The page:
Alford looks like a typical small town in Florida, with shops and restaurants that dot the highway, but there’s more behind it all.
The Barfield Country Store offers fresh fruit, candy, Tshirts and souvenir items while Something Special Sweets & Cafe is one of the town’s popular eateries. The Alford Schoolhouse was converted into La Maison de Lucy, a luxury bed & breakfast with 12 suites, each representing a different country.
The town is also the site of one of the few working gristmills in Florida. Built in the 1880s, Dilmore’s Mill is privately owned, and makes its share of cornmeal. Its owner remembers riding a horse and carriage into Alford as a young boy with his father, and visiting one of the gristmills, along with the drug store and barbershop.
“There used to be grist mills because everybody depended on them,” he said. However, people in the southern-most town situated along Highway 231 depend on something else these days—each other.
A story has circulated over the past decade about one of the town’s former mayors, which shows the character of Alford’s citizens. A church group driving through Alford in a tour bus experienced mechanical difficulties as they headed north. The town’s mayor, Donald Smith, heard of the group’s troubles and offered his help. He found the group a place to stay and took them down to the community center so they could eat.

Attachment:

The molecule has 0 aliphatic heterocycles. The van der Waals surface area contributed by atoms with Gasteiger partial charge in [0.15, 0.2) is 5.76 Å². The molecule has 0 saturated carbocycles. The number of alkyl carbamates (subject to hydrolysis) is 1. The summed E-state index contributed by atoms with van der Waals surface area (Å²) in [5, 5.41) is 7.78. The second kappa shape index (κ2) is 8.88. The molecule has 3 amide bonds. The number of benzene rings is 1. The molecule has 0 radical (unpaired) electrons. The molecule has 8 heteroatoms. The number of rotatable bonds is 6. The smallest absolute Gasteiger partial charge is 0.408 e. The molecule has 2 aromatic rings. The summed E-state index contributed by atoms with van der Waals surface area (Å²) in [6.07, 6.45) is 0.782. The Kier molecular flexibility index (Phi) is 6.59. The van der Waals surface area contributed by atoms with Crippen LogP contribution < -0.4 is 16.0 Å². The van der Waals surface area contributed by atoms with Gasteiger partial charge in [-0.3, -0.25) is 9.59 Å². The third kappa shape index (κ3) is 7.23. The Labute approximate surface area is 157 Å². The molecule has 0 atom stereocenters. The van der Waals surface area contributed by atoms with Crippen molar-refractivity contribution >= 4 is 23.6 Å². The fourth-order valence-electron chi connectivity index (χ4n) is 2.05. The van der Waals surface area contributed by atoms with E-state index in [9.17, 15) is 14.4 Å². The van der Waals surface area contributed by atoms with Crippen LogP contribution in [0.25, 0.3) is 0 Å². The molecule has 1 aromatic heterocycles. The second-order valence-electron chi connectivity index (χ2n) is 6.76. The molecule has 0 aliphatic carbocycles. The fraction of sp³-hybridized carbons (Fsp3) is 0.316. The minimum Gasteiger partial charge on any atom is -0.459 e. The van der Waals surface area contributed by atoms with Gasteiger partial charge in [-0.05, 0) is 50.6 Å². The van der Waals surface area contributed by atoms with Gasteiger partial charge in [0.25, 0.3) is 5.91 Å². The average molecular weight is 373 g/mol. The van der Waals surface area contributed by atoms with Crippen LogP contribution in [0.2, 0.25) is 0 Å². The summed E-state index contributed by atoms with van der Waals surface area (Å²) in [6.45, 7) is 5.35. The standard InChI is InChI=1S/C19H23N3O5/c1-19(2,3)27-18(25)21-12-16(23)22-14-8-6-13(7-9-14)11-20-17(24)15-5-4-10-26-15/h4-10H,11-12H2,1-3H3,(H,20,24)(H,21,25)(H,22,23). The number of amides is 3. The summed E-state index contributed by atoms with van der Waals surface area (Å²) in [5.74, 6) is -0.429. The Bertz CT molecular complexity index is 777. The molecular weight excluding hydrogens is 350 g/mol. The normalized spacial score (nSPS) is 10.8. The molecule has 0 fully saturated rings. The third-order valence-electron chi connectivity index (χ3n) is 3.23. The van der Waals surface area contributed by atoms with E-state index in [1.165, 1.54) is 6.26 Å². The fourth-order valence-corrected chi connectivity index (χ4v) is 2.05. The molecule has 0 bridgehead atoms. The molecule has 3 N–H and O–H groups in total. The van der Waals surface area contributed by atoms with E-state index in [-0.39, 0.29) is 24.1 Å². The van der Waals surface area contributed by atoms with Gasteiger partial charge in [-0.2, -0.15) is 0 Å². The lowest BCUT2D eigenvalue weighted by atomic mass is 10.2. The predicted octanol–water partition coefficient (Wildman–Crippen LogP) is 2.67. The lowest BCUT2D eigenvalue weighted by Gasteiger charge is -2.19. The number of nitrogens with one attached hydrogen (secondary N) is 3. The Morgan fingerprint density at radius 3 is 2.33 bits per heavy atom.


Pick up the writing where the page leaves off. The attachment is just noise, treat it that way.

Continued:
“Donald was good at doing that. The people of Alford are great people,” one long-time resident said.
The lucky visitors returned home, and were so grateful, they wrote the town a thank-you letter.
The residents may not travel with horses and buggies anymore, but the town is small enough that most stores, restaurants and churches are within walking distance.
However, these days the residents depend on each other. If someone’s house burns down, people show up with boxes of clothes and supplies.
“It’s a quiet, easy place to live,” one resident said. “It’s a good place to raise a family.”
Many of the town’s residents have lived there all their lives, and found that the small dot on the map is big enough for them. “People help people here, that’s what I like about it,” one resident said.